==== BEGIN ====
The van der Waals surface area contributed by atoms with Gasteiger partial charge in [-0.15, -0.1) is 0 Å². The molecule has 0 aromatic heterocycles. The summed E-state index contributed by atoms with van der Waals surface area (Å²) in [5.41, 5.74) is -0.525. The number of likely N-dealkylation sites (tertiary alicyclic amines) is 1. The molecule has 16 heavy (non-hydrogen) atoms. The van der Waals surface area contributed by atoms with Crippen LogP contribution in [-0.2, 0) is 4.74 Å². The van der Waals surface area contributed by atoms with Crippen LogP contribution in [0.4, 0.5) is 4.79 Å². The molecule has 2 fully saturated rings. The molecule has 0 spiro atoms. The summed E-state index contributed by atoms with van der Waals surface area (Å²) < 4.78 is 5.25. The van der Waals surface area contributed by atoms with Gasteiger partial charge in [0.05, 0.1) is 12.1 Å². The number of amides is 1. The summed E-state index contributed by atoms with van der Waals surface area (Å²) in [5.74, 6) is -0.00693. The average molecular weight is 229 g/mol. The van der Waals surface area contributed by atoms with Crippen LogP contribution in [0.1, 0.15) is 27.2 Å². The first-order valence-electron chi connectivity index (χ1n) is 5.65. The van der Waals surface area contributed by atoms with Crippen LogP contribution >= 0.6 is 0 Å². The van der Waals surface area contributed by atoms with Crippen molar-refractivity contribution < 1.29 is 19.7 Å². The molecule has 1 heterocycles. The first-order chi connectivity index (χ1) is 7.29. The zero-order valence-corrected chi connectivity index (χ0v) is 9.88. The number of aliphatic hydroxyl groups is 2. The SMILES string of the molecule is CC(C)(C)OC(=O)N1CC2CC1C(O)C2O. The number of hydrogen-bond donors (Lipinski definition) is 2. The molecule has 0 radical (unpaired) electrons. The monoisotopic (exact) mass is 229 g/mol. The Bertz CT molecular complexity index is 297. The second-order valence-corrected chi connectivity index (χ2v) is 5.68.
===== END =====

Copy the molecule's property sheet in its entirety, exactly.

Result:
The van der Waals surface area contributed by atoms with Gasteiger partial charge in [-0.15, -0.1) is 0 Å². The molecule has 0 aromatic heterocycles. The summed E-state index contributed by atoms with van der Waals surface area (Å²) in [5.41, 5.74) is -0.525. The number of likely N-dealkylation sites (tertiary alicyclic amines) is 1. The molecule has 16 heavy (non-hydrogen) atoms. The van der Waals surface area contributed by atoms with Crippen LogP contribution in [-0.2, 0) is 4.74 Å². The van der Waals surface area contributed by atoms with Crippen LogP contribution in [0.4, 0.5) is 4.79 Å². The molecule has 2 fully saturated rings. The molecule has 0 spiro atoms. The summed E-state index contributed by atoms with van der Waals surface area (Å²) < 4.78 is 5.25. The van der Waals surface area contributed by atoms with Gasteiger partial charge in [0.05, 0.1) is 12.1 Å². The number of amides is 1. The summed E-state index contributed by atoms with van der Waals surface area (Å²) in [5.74, 6) is -0.00693. The average molecular weight is 229 g/mol. The van der Waals surface area contributed by atoms with Crippen LogP contribution in [0.1, 0.15) is 27.2 Å². The first-order valence-electron chi connectivity index (χ1n) is 5.65. The van der Waals surface area contributed by atoms with Crippen LogP contribution >= 0.6 is 0 Å². The van der Waals surface area contributed by atoms with Crippen molar-refractivity contribution < 1.29 is 19.7 Å². The molecule has 1 heterocycles. The first-order chi connectivity index (χ1) is 7.29. The zero-order valence-corrected chi connectivity index (χ0v) is 9.88. The number of aliphatic hydroxyl groups is 2. The SMILES string of the molecule is CC(C)(C)OC(=O)N1CC2CC1C(O)C2O. The number of hydrogen-bond donors (Lipinski definition) is 2. The molecule has 0 radical (unpaired) electrons. The monoisotopic (exact) mass is 229 g/mol. The Bertz CT molecular complexity index is 297. The second-order valence-corrected chi connectivity index (χ2v) is 5.68.